I’m happy to say that it’s been a pretty productive year of hobby for me so far, including painting up quite a few minis (as of this writing, I’m right around 115 finished minis for 2018). And, as I’m painting up more minis, it’s also allowing me to feel freer to tackle some terrain projects I’ve been meaning to dig into.
While I love painting minis and coming up with stories and themes for my various armies and warbands, there’s something sincerely rewarding and enjoyable about having terrain on your gaming table that helps to tell the story of the game you’re playing.
At its heart, wargaming is a storytelling medium – you’re playing out battles with armies that have their own storied histories, heroes with their own mighty exploits, etc. It’s infinitely beyond just rolling dice. Similarly, terrain is more than just something that affects line of sight – it’s a living, breathing part of the game. The right terrain helps add flavor and a sense of realism and drama. It draws you in. Certainly, I’ve known people who had their first wargaming experience using a few stacks of books and empty cans for terrain; I, however, had my first wargaming experience on a huge plaster Hirst Arts table created to resemble an underground cavern. I couldn’t go back after that.
Maybe one of the most fun parts of having terrain on your wargaming table is using it to set the scene. Whether you’re having a skirmish in a post-apocalyptic wasteland, or massing mighty armies in a primeval jungle, the terrain that you’re playing on can radically alter how you enjoy your game.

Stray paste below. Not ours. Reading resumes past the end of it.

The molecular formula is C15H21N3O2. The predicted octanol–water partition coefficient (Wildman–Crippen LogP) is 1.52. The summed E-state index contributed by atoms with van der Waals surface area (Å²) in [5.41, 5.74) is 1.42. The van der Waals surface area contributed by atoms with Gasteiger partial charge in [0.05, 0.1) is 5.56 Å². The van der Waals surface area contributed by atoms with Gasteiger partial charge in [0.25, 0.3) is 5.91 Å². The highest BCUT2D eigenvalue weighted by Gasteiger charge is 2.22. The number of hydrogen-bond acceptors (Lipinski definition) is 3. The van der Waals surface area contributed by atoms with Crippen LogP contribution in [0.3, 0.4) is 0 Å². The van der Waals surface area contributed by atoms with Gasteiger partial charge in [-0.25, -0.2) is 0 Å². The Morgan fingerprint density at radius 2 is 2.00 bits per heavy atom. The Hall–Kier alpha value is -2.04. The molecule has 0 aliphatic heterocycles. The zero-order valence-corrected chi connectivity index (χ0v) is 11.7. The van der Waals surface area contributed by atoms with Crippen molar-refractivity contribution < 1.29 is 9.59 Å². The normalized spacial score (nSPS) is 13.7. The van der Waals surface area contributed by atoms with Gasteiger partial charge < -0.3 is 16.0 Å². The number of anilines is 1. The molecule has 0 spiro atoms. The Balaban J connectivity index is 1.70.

The first consideration for any wargame is the surface you’re playing on, and more often than not, you’ll likely be playing on some form of gaming mat. As you might guess, Gamemats.com offers a wide variety of mats in a number of sizes, with great terrain options – a frozen tundra, ruins, etc.
I’m a big fan of the double-sided Desert/Woodland mat; I’m a proud owner of this mat, and I love that you have the ability to use it in a variety of settings. For instance, I’ve been planning a skirmish game in which the warbands will be fighting in a swamp on a series of interconnected walkways and platforms. The forest side of the map will be perfect for that, and the desert side will be awesome for post-apocalyptic, western, or sci-fi settings.
While some wargaming settings don’t call for them, buildings and structures of all kinds can be used on your board to add realism, and also to give your minis places to duck behind or run into when the frying pan of battle turns into the fire.
Part of the key is having the right buildings for the right setting. For instance, in Warhammer 40K, you’re not really going to want Tudor-style half-timbered houses interspersed with your Space Marines. The good thing about sci-fi buildings, for instance, is that most of them can fit in a variety of settings, from steampunk to modern to futuristic.
Something I’ve always wanted to do is build a Zone Mortalis board. Zone Mortalis, or, as some call it, “tunnel fighting,” mimics the kind of battles you’d have in the corridors of a derelict spaceship, an underground temple complex, and so forth. Gamemats.com’s “Gamma Zone” PrinTerrain files can build this kind of terrain. I’m excited to get them on the table.
It’s not just the mat and buildings that make a wargaming board sing. The extras really add something too. Crates, machinery, rocks, tree stumps, and so forth make a board look like it’s a real living, breathing place. They may sound small and inconsequential, but they pack a wallop from a visual and storytelling aspect when your troops are maneuvering around a factory complex or a deep woods.
You’ll find a lot of nifty items like this in the Gamemats.com PrinTerrain store.